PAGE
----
Rejection: There is never a good day to get bad news.
In the spirit of All Hallows Eve, I was asked to share something that scares me about publishing. I chose my least favorite thing: REJECTION.
Here is how I define REJECTION: The email of doom, the sound of silence. You’re still not good enough to be in the club. Better luck next time, you wannabe. Are you ready to quit yet?
Here are some of the things contest judges have told me about my writing:
“You write like Ben Stein talks, which you should not take as a compliment.”
“I hate your hero!!!! He humiliated the heroine by reading her private fantasies and then making them come true.”
“There are books on writing. You should invest in a few of them.”
“That could never happen.” (It was based on a true life story.)
I’ve had a lot of rejection in the five years I’ve been writing. I’ve learned my skin will never be thick enough and next to a perfect score sheet or a gushing compliment, a pitiful score sheet or a harsh word will always be the one that is remembered.
I accept and understand that wallowing in the bad news is a pity party for one. And sometimes, I’m okay with that, but it isn’t proactive or helpful unless I see the same critique over and over again. If I do, I take it under consideration and I try not to it take it to heart.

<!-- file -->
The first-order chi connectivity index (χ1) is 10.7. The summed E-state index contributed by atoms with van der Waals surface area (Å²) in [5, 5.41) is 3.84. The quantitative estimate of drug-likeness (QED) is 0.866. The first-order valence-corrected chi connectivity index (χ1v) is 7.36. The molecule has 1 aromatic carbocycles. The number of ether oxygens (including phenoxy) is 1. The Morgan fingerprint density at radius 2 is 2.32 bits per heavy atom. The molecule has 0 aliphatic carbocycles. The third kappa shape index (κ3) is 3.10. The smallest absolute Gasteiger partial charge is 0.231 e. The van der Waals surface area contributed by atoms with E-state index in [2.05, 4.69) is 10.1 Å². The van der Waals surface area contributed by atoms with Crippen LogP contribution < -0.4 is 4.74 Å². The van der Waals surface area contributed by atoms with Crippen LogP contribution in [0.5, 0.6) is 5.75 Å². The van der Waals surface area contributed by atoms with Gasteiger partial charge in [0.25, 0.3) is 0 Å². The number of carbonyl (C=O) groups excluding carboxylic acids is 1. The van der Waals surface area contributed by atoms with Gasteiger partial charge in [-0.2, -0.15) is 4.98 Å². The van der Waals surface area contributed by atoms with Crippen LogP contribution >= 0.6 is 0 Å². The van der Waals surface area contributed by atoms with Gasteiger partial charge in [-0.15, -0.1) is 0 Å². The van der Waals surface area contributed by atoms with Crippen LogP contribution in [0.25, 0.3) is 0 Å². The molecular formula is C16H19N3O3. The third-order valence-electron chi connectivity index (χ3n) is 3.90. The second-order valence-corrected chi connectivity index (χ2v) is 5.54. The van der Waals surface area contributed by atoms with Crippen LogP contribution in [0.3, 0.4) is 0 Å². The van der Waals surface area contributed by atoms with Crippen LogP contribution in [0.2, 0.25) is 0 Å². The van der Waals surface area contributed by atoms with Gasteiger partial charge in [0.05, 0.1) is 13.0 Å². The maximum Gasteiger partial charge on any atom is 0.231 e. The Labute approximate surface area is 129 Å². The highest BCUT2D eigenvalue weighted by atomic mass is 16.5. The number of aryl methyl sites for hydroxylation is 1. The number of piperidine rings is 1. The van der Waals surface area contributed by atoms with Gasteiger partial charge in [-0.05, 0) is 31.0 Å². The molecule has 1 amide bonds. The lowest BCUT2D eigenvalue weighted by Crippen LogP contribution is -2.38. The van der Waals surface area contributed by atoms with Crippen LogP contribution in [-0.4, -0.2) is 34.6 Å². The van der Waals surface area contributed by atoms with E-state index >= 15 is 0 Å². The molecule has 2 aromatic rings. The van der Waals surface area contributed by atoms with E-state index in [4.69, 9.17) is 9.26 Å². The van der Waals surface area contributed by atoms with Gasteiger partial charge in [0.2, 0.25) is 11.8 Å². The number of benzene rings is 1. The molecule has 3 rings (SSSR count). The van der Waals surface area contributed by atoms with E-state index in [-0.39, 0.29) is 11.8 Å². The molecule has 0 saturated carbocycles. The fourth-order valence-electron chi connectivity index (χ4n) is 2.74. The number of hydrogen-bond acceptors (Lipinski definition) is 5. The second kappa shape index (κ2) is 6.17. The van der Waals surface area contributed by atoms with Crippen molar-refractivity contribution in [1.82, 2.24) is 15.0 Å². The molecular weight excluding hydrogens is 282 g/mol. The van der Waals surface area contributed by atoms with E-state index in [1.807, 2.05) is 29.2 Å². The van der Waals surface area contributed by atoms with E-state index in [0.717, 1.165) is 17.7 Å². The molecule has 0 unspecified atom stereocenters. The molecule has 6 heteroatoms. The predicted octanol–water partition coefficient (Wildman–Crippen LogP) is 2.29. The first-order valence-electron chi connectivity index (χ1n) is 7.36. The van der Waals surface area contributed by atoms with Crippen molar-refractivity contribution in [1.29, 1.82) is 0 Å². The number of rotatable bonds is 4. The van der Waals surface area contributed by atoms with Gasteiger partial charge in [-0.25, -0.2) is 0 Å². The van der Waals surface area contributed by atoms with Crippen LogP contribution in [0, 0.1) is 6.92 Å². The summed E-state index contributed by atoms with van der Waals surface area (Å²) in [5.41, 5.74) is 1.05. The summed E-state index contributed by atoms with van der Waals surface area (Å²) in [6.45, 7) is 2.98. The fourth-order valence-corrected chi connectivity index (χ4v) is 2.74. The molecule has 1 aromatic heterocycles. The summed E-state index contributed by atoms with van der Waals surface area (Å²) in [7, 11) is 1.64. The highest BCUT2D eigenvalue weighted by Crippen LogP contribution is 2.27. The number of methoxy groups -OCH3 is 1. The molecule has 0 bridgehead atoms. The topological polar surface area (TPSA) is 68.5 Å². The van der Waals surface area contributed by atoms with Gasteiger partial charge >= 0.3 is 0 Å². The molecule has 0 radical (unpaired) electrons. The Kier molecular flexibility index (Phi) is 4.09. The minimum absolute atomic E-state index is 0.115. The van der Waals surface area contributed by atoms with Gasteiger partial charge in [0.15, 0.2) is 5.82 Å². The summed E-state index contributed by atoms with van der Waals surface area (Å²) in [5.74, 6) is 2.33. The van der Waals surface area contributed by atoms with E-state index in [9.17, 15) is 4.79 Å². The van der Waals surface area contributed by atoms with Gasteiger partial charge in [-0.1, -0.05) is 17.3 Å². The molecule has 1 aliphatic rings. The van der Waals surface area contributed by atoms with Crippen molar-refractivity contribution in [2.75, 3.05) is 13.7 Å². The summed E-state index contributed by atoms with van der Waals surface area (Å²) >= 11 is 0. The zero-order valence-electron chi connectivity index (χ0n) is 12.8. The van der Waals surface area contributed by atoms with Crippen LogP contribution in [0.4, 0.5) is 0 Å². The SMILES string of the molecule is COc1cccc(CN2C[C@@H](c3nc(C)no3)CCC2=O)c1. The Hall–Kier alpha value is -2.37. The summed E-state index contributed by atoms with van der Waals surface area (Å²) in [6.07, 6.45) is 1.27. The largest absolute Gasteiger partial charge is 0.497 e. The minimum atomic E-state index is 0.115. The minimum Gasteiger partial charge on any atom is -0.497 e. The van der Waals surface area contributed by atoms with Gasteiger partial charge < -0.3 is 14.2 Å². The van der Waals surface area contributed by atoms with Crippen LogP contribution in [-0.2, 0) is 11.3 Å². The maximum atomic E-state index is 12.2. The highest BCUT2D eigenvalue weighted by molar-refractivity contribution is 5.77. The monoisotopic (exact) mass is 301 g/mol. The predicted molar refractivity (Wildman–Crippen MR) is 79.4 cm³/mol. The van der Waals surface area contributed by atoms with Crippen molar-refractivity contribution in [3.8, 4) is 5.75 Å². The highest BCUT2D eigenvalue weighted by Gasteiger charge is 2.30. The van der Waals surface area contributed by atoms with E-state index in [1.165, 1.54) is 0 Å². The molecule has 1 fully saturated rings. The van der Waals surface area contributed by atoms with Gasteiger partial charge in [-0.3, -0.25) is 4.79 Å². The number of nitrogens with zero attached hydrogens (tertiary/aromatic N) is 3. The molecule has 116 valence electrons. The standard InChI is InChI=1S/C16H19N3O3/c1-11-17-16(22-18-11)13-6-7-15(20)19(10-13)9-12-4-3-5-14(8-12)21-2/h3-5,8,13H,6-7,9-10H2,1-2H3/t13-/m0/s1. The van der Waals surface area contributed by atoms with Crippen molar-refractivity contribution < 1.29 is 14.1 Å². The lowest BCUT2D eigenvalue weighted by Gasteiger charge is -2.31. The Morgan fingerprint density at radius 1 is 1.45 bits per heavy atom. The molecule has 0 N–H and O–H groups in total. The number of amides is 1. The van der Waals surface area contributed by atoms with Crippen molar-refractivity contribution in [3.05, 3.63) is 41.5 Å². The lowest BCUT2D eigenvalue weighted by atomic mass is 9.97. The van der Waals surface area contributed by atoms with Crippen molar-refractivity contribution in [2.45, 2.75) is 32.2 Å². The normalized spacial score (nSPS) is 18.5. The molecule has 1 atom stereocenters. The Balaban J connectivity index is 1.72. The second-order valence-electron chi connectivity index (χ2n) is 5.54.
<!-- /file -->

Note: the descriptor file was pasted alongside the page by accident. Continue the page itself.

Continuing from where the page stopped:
Rejection is like anything you don’t like: a root canal, killing a big gnarly spider dangling over your head, speaking to five hundred people, driving on ice, etc. You do it enough and maybe you start to get past the initial knee jerk reaction. When that bad news comes there are things that I do to immediately lift my spirits. I’ll have a cocktail, call a friend, take a walk or grab a can of Raid, because this publishing journey isn’t for the weak of heart or spirit.
In the wake of rejection, I always challenge myself to take positive action. I’ll read a book on grammar or read another author’s book who has published in my genre. I look at the books on my shelf and know that there is a real human behind each and every one of those tangible objects. Last winter I listened to twenty-three audiobooks by Pulitzer Winning Author, John Sandford because I liked the way he writes dialogue. It took a couple of months, but I learned the cadence of his dialogue and found it paid off in my writing.
Most of all, it is imperative to send out another email to an agent or enter a contest that has a final judge you’d like to meet.
I face my fears with the unwavering confidence that good things come to those who work hard, show tenacity and define patience. Remember, every day has just as much potential for good news as bad.
To quote Nora Roberts: “Butt in the chair, eyes on the screen and your head in the story.”
Anything else isn’t writing.
Now get out there and do something good for your career!